Sazak Ghost Town - Turkey
The Treaty of Lausanne which marked the end of the Graeco-Turkish war at the start of the 20th century also marked the end of many villages and towns in Greece and Turkey as it paved the way for population exchanges, effectively ethnic cleansing.
Sazak is one of the villages in question when in 1923, the inhabitants were told to pack up just what they could and boarded onto buses and lorries ready to be taken to the border with Greece. Many of the town’s inhabitants exoected their homes to be repopulated with Turks being exiled from Greece. However this failed to materialise, the Turks were moved to refugee camps and then gradually filtered into the main cities for jobs.
Today, Sazak is a ghost town, remaining exactly as it was that day over 85 years ago when the inhabitants bade a tearful farewell to the homes their families had lived in for generations.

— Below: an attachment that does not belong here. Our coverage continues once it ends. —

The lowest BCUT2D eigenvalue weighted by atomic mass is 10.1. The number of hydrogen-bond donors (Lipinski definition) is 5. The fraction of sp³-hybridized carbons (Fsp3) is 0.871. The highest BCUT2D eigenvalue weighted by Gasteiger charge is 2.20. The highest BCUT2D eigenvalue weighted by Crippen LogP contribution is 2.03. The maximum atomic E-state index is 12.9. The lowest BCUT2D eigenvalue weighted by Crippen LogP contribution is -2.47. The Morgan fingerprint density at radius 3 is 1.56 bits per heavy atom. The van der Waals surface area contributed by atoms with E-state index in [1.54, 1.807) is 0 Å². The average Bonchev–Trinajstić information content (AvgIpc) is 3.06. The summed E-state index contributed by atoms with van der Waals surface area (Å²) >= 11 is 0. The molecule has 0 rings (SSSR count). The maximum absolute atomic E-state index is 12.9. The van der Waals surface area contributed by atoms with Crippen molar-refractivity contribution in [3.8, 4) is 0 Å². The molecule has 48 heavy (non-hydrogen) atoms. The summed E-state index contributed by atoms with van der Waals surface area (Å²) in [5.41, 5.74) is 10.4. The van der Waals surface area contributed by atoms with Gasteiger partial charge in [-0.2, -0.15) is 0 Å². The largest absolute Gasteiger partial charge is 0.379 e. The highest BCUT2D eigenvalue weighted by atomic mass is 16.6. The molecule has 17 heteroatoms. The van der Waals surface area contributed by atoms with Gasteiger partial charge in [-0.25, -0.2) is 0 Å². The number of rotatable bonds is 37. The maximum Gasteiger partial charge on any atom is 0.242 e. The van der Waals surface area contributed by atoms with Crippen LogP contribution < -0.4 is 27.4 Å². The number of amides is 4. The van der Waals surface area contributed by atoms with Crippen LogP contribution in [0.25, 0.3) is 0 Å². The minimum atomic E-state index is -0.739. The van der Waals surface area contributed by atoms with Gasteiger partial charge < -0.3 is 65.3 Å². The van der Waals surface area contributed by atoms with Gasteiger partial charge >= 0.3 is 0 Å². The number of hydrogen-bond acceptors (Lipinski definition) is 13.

The village lies on the Karaburun peninsula, close to the city of Izmir yet the two places couldn’t be more different. Izmir is a thriving cosmopolitan city whilst Sazak sleeps on stuck in time.
Only the occasional tourist ventures to the village, not so much to see its crumbling houses and rusting farm machinery but to walk the spectacular gorges and dizzying heights which make the area popular with hikers. In fact, during the winter the whole peninsula empties as those who depend on the tourist industry retreat to the cities for the quiet season.
Times are changing though and discussions are underway to begin a ferry service to the peninsula from Izmir which is expected to bring about a regeneration of the area. Plans are already in place to renovate buildings in Sazak to provide tourist accommodation. And so it could be that nearly a century after the heyday of the village, life could return.